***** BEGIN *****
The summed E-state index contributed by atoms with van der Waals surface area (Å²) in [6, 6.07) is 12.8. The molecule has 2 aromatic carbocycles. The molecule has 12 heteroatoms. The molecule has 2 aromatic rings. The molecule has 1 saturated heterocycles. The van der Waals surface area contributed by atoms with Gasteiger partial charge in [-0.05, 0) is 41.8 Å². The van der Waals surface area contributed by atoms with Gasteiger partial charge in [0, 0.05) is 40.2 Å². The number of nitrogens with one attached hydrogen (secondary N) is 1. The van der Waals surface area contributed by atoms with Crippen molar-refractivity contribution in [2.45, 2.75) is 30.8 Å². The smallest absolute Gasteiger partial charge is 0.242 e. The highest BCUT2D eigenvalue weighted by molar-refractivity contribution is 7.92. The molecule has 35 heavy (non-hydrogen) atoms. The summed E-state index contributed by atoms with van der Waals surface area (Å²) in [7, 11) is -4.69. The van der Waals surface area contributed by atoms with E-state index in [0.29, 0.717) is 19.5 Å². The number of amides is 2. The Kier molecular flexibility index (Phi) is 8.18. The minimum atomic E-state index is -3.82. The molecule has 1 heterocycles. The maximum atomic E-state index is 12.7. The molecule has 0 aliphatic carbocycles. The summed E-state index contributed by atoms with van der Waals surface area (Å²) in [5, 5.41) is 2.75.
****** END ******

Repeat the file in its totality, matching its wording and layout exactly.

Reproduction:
The summed E-state index contributed by atoms with van der Waals surface area (Å²) in [6, 6.07) is 12.8. The molecule has 2 aromatic carbocycles. The molecule has 12 heteroatoms. The molecule has 2 aromatic rings. The molecule has 1 saturated heterocycles. The van der Waals surface area contributed by atoms with Gasteiger partial charge in [-0.05, 0) is 41.8 Å². The van der Waals surface area contributed by atoms with Gasteiger partial charge in [0, 0.05) is 40.2 Å². The number of nitrogens with one attached hydrogen (secondary N) is 1. The van der Waals surface area contributed by atoms with Crippen molar-refractivity contribution in [2.45, 2.75) is 30.8 Å². The smallest absolute Gasteiger partial charge is 0.242 e. The highest BCUT2D eigenvalue weighted by molar-refractivity contribution is 7.92. The molecule has 35 heavy (non-hydrogen) atoms. The summed E-state index contributed by atoms with van der Waals surface area (Å²) in [7, 11) is -4.69. The van der Waals surface area contributed by atoms with E-state index in [0.29, 0.717) is 19.5 Å². The number of amides is 2. The Kier molecular flexibility index (Phi) is 8.18. The minimum atomic E-state index is -3.82. The molecule has 1 heterocycles. The maximum atomic E-state index is 12.7. The molecule has 0 aliphatic carbocycles. The summed E-state index contributed by atoms with van der Waals surface area (Å²) in [5, 5.41) is 2.75.